The Crazies

This remake of the George Romero classic from 1973 stars Timothy Olyphant as the town sheriff in the midst of a violent viral outbreak among it’s residents. The origin of this outbreak lies with the crash of a military plane in the nearby lake which leads into the town’s drinking supply. The residents slowly become infected and go into murderous sprees of violence, indiscriminately killing each other and ending up either dead or hopelessly insane.

The military sends in troops to quarantine the town and round up the people infected so far, executing them or experimenting on them. The sheriff along with his wife and deputy are among the survivors who escape the military and work to uncover the truth and free themselves from the soldiers trying to hunt them down.

Now, while not really original, this is a proven horror formula that has worked in the past. It works here too. But there’s something about this movie that just kind of falls flat somehow. A friend of mine asked me to watch this and tell him what I thought because he was kind of feeling the same way about it, that it just lacked something.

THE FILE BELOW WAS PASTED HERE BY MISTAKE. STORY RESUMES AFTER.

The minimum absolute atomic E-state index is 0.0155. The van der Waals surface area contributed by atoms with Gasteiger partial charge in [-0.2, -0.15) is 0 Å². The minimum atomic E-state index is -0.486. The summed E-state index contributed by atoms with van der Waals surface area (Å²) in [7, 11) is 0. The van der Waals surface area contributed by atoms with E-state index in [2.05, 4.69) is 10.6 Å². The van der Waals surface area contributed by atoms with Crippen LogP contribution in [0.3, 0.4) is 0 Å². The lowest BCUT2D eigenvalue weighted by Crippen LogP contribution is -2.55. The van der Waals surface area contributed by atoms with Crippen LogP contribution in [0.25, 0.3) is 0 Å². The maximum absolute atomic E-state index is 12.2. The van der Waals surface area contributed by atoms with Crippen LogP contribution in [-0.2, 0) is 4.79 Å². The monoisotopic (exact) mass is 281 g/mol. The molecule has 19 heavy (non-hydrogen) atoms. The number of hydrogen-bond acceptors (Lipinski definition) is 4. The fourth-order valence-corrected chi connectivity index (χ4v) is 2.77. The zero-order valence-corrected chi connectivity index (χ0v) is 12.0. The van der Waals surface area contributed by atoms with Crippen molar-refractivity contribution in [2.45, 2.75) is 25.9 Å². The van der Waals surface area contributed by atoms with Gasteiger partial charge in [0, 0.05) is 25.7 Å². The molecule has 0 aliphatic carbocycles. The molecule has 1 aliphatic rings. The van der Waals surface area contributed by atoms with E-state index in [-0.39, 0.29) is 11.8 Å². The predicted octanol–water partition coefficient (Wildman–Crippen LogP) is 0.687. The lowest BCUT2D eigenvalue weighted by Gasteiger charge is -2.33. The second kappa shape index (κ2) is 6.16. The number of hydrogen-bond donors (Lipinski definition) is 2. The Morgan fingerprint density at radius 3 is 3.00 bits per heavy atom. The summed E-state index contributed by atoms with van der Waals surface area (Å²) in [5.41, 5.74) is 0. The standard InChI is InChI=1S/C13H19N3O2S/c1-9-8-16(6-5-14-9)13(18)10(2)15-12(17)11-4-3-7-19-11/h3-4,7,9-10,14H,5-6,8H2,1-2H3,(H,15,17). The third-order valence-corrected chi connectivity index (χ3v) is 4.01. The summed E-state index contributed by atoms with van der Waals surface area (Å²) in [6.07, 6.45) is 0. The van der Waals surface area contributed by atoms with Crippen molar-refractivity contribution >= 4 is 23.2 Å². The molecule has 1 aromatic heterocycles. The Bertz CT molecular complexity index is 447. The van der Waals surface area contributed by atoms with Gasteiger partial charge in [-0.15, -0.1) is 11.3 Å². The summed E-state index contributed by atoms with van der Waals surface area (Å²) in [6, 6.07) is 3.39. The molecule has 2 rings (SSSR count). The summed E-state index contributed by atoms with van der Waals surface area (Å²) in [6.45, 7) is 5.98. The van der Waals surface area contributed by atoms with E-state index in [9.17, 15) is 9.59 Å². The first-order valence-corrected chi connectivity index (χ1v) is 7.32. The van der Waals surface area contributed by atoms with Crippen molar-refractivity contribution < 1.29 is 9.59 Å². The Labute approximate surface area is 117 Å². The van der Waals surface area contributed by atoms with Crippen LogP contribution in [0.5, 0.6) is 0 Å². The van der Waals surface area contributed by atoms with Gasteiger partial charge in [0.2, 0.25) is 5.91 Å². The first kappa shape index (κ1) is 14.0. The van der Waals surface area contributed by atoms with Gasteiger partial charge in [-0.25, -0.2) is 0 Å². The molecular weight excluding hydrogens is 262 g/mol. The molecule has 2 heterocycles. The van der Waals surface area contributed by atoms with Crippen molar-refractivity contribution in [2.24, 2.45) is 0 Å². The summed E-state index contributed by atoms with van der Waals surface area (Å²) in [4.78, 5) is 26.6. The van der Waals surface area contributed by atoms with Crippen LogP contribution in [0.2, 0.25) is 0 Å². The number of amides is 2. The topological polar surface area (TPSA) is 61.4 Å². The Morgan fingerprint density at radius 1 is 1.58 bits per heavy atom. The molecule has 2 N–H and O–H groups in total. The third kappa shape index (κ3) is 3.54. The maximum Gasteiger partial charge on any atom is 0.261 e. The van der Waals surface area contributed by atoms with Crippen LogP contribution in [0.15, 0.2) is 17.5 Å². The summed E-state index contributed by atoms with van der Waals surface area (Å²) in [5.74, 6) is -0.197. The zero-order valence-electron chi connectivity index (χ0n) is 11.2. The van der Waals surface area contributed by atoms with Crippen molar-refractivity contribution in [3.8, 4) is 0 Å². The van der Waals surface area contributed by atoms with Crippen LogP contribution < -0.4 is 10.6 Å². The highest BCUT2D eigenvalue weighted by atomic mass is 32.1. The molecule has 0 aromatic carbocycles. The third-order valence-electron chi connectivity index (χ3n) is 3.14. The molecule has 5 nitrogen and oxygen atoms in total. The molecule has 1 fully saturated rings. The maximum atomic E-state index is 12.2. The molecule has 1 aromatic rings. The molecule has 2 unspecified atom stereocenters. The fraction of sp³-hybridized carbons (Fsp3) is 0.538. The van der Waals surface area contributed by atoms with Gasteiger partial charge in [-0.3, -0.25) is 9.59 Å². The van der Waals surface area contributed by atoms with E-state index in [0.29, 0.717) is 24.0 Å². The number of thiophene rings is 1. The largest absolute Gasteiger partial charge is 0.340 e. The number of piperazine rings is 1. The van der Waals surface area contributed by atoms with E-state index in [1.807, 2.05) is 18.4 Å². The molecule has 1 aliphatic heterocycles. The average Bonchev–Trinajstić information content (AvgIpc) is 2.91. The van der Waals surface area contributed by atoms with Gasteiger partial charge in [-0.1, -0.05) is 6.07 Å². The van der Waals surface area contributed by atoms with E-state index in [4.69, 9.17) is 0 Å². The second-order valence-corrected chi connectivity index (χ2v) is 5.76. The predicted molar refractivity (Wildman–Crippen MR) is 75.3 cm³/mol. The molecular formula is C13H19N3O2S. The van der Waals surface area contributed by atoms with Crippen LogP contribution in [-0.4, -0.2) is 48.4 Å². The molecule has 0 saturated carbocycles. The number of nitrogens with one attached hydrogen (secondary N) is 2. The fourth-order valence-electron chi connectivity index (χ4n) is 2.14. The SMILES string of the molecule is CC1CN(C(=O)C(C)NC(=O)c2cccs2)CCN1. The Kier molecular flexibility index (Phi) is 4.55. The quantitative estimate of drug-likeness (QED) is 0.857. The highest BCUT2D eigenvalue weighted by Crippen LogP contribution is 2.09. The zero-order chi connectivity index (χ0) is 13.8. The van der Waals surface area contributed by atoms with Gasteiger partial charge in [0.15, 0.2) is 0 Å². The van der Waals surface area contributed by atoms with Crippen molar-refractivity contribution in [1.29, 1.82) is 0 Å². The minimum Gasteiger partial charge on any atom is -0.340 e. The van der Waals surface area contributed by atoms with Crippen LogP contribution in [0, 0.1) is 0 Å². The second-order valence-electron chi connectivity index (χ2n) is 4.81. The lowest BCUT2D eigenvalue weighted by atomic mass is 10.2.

Overall, the writing is decent, the lines don’t seem overly manufactured and it’s not real “one-lineish” like you would hear in a lot of movies in this genre.

The acting is pretty good too. Timothy Olyphant is a strong lead as is Radha Mitchell who plays his wife and Joe Anderson who serves as the sheriff’s deputy.

The directing is good, average to what’s expected with this kind of film…

Maybe that’s it. It was average for a remake. Some remakes really stand out, like Dawn of the Dead. Some are just plain terrible (Psycho? You REALLY wanted to tackle Hitchcock? Are you nuts?! That’s like trying to remake a Led Zeppelin song, some things you just don’t touch.).

To tackle a Romero film, you really need to know how to take it to the next level. This film didn’t do that. The scene with the baseball field could’ve been way more intense and interesting, but they played it safe instead of scary. I would’ve definitely taken that scene up a notch.

This is worth a watch, but I would recommend checking out the original first.

reviewed by Sean McKnight